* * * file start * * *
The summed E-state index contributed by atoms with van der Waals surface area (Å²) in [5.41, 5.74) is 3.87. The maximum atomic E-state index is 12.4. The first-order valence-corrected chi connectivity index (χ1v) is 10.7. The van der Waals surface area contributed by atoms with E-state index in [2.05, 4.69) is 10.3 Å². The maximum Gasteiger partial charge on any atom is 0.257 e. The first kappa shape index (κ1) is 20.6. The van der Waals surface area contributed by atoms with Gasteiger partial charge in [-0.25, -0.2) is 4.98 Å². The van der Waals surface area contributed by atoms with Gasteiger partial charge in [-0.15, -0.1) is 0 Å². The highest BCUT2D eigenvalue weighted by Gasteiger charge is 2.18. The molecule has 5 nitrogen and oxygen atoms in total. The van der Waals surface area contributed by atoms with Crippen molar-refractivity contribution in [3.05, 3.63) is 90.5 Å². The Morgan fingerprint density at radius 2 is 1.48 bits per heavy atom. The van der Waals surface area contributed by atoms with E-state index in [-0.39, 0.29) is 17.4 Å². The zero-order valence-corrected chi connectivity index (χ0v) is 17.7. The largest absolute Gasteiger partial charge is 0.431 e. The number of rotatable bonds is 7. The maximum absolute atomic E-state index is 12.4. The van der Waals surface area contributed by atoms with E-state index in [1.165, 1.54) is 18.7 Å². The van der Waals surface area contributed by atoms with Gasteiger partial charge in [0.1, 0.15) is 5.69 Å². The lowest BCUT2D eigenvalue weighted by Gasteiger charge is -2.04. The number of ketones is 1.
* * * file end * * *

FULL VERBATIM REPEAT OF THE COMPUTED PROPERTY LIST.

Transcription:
The summed E-state index contributed by atoms with van der Waals surface area (Å²) in [5.41, 5.74) is 3.87. The maximum atomic E-state index is 12.4. The first-order valence-corrected chi connectivity index (χ1v) is 10.7. The van der Waals surface area contributed by atoms with E-state index in [2.05, 4.69) is 10.3 Å². The maximum Gasteiger partial charge on any atom is 0.257 e. The first kappa shape index (κ1) is 20.6. The van der Waals surface area contributed by atoms with Gasteiger partial charge in [-0.25, -0.2) is 4.98 Å². The van der Waals surface area contributed by atoms with Gasteiger partial charge in [-0.15, -0.1) is 0 Å². The highest BCUT2D eigenvalue weighted by Gasteiger charge is 2.18. The molecule has 5 nitrogen and oxygen atoms in total. The van der Waals surface area contributed by atoms with Crippen molar-refractivity contribution in [3.05, 3.63) is 90.5 Å². The Morgan fingerprint density at radius 2 is 1.48 bits per heavy atom. The van der Waals surface area contributed by atoms with E-state index in [-0.39, 0.29) is 17.4 Å². The zero-order valence-corrected chi connectivity index (χ0v) is 17.7. The largest absolute Gasteiger partial charge is 0.431 e. The number of rotatable bonds is 7. The maximum absolute atomic E-state index is 12.4. The van der Waals surface area contributed by atoms with E-state index in [1.165, 1.54) is 18.7 Å². The van der Waals surface area contributed by atoms with Gasteiger partial charge in [0.1, 0.15) is 5.69 Å². The lowest BCUT2D eigenvalue weighted by Gasteiger charge is -2.04. The number of ketones is 1.